Celebrate sloths in the rainforest on October 20, International Sloth Day! See sloths in Costa Rica at Playa Nicuesa Rainforest Lodge on the gulf of Golfo Dulce.
Article by Shannon Farley
Tropical rainforest sloths in Costa Rica have become famous, thanks to publicity by Animal Planet and the Costa Rica Tourism Board. They are one of the most sought-after animals to see by travelers visiting the Central American country.
You can celebrate International Sloth Day on October 20! The day to honor the adorable, slow-moving, tree-dwelling mammals was created in 2010 by the AIUNAU Foundation, a non-profit conservation and wildlife organization based in Colombia. The unofficial holiday raises awareness about the lives and natural habitat of tropical sloths, which are native to Central and South America.
15 Fun Facts about Sloths in the Rainforest
- Sloths are arboreal animals native to Central and South America, so they spend most of their time living high in the jungle tree canopy.
- Sloths hang from the trees effortlessly, using their up to four-inch-long claws to hold onto tree branches. Their claws function like hooks, and they don’t require any muscle power to stay suspended from the branches.
- There are two types of sloths in Costa Rica (there are six species alive on the planet). The Three-fingered Brown-throated sloth (Bradypus variegatus) is the most well-known with its dark gray-brown face, white forehead, dark raccoon-like bands on its eyes, and seemingly blissful expression. The Hoffmann’s Two-fingered sloth (Choloepus hoffmanni) is larger and is champagne to dark brown in color with a light brown or blond face and brown eye rings. Its hairless, muzzle-like snout is longer and wider than the Three-fingered sloth, and it doesn’t have a visible small tail like its cousin.
- Sloths are known for moving slowly. They move through the tree canopy at a rate of about 40 yards (36.6 m) per day.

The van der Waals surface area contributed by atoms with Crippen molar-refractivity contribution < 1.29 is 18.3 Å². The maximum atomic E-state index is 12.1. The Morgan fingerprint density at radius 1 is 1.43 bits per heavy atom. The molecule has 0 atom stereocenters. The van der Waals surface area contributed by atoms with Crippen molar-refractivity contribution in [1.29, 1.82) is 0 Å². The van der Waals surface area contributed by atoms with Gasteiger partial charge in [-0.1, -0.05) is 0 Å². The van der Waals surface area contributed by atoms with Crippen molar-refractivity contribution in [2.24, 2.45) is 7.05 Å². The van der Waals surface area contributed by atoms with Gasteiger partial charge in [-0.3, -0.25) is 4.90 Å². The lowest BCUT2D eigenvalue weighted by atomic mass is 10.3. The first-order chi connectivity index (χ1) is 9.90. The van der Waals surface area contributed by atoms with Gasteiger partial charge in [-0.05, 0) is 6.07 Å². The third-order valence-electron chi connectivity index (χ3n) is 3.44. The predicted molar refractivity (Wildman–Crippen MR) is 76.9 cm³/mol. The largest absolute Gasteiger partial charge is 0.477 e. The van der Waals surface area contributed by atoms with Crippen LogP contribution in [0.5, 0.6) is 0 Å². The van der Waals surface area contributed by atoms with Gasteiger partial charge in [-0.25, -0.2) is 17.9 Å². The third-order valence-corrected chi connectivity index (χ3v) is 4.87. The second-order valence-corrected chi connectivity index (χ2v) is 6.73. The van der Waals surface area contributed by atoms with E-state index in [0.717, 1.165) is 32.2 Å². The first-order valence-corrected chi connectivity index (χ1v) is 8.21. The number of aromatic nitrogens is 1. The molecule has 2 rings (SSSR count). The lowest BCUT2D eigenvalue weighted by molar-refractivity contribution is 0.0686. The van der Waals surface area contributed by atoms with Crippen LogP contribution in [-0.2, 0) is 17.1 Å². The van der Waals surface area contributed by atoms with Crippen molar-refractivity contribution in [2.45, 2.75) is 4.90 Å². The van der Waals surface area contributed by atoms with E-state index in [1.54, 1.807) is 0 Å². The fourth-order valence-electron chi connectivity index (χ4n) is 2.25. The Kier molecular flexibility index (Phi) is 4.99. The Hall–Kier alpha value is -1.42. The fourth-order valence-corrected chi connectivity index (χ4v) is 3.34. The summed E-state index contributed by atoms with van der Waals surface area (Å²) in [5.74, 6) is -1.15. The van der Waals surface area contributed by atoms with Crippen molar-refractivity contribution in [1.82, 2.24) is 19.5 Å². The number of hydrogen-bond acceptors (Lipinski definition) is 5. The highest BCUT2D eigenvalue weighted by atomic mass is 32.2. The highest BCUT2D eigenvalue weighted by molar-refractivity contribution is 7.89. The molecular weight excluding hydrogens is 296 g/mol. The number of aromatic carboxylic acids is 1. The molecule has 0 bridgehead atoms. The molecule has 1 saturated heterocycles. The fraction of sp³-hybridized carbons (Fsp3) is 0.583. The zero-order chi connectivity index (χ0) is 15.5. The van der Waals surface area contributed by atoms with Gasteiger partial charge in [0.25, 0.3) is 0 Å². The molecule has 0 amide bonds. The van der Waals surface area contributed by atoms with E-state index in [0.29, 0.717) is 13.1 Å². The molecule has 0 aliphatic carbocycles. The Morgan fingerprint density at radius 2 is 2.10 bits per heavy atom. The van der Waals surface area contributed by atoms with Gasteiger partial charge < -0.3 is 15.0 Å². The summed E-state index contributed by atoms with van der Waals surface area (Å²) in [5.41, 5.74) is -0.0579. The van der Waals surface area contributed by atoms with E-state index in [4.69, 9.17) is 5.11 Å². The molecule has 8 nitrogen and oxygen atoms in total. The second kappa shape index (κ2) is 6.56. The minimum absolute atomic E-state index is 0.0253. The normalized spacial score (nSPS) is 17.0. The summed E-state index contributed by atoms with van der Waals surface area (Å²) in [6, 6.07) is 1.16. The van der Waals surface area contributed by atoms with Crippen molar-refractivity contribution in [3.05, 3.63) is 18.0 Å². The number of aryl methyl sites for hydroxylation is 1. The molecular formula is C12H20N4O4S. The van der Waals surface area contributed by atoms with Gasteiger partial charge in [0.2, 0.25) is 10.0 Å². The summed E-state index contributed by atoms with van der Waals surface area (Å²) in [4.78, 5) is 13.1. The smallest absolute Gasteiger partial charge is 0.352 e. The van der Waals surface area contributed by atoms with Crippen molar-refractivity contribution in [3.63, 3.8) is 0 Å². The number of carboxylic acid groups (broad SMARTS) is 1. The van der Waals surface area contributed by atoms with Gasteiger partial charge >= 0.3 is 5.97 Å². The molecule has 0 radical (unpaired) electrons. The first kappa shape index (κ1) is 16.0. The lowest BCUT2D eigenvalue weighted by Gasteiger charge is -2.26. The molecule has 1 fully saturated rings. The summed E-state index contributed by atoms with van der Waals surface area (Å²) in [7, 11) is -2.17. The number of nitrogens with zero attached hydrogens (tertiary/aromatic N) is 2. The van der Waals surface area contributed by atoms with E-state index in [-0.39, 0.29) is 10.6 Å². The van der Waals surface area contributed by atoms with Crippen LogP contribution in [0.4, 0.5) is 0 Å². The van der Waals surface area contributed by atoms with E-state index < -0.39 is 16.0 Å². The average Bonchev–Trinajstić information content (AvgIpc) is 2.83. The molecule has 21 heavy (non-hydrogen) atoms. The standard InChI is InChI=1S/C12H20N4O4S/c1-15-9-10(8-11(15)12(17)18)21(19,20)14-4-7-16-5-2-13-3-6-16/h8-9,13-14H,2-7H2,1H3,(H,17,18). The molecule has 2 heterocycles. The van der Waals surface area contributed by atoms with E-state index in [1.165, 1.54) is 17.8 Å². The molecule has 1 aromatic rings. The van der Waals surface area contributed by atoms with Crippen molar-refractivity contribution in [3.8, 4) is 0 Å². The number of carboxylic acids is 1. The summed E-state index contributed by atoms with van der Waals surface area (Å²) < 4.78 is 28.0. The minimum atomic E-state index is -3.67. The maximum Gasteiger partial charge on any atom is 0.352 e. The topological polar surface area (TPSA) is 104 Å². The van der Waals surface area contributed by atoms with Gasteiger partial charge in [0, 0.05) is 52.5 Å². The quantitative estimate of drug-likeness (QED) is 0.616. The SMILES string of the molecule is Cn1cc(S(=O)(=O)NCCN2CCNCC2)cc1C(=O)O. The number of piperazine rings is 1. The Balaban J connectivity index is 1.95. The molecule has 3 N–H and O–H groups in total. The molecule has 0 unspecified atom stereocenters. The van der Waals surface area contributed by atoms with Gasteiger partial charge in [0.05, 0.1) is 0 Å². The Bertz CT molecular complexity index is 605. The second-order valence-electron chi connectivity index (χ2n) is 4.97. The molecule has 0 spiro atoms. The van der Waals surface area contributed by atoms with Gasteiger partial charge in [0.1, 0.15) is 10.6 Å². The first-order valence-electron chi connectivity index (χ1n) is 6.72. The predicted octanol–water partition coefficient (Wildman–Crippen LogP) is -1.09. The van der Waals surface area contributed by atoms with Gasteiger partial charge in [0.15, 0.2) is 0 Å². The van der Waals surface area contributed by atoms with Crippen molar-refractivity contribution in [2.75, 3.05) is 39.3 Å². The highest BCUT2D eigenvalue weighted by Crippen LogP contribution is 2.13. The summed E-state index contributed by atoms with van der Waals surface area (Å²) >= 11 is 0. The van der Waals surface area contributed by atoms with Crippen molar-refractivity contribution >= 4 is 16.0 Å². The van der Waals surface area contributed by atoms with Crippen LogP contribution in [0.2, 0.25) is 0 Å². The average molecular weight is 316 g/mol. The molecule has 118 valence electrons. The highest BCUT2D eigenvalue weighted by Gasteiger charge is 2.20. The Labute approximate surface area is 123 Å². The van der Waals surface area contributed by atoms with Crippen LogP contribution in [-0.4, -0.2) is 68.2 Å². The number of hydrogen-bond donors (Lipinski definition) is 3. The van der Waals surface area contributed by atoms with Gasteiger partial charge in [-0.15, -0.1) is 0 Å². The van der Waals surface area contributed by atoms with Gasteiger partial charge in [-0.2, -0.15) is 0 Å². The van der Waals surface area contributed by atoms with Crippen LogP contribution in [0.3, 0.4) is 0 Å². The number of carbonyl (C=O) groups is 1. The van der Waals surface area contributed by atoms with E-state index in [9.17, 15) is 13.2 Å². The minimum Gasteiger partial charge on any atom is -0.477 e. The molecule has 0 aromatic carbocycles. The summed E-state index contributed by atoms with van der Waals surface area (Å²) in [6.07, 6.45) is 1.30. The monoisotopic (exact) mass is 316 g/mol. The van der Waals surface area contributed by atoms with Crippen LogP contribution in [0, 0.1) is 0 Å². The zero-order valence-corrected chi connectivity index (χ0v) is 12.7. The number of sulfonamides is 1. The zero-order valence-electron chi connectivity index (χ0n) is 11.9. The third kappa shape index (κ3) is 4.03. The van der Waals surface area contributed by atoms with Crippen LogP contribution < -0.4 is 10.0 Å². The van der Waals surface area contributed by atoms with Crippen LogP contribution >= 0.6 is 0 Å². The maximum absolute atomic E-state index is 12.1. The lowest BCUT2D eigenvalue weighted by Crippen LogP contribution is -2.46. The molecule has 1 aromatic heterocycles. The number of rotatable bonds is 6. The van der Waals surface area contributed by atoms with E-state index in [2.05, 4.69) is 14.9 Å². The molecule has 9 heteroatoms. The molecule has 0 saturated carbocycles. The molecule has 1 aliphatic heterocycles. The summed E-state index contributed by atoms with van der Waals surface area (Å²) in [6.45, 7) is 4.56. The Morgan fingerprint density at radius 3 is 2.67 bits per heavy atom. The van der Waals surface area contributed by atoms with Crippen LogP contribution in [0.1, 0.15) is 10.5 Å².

- They also sleep about 15 hours a day due to their exceptionally low metabolic rate.
- Sloths are so sedentary that green algae grow on their shaggy fur, which helps camouflage them in the trees. Their two layers of fur also host a variety of symbiotic fungi, beetles and other insects.
- Although slow in the trees and moving on the ground, sloths are actually excellent swimmers. They use their long arms to “doggie paddle” in the water at a rate three times faster than on land.
- Sloths are vegetarians. They eat mostly buds, tender shoots and leaves, flowers and fruit. Sloths keep their stomach full because their diet is not very nutritious, and it takes them almost a month to digest one meal.
- Thanks to their slow metabolism, they only urinate/defecate about once a week. To do so, they descend from the trees to the ground, where they are vulnerable to predators. It is one of the only times they come to the ground.
- Two-fingered sloths have five cervical vertebrae and a special adaption on their skull that lets them tilt back their heads at a 45-degree angle. This allows them to better see predators approaching and to look for food more easily.
- Sloths live a solitary life, connecting with another adult sloth only for mating and for the first year of their lives with their mothers. Sloths can live 30 years or more.
- A baby sloth stays close to its mother for up to a year. For its six months of infancy, a baby clings to its mother’s belly.
- When female sloths are in heat, they shriek and scream. This helps them locate a suitable mate in the dense, leafy, jungle treetops.
- Sloths’ primary predators include eagles, snakes and jaguars, along with habitat loss – the biggest danger of all.
- Ancient ground sloths were some of the largest land mammals ever to walk the planet. They could weigh up to four metric tons and grow as big as modern day elephants. They used to inhabit all of the Americas and went extinct around 11,000 years ago.
WHERE TO SEE A SLOTH IN COSTA RICA?
Playa Nicuesa Rainforest Lodge in the southern coastal rainforest is a perfect spot with plenty of wild spaces around to see sloths. The sustainable ecolodge has a 165-acre protected private rainforest reserve, and is located next to the large Piedras Blancas National Park and close to the Corcovado National Park and Golfito Wildlife Refuge.
Sloths in the rainforest are sometimes easy to see since they don’t move very fast; but at other times very difficult to spot thanks to their excellent camouflage in the trees where they live. At Nicuesa Lodge, you can see both species of tropical rainforest sloths in Costa Rica – the Three-fingered sloth (Bradypus variegatus) and the Two-fingered sloth (Choloepus hoffmanni). Staff naturalist guides lead walks on the lodge’s rainforest trails and in the Piedras Blancas National Park to see wildlife and rainforest plants and trees.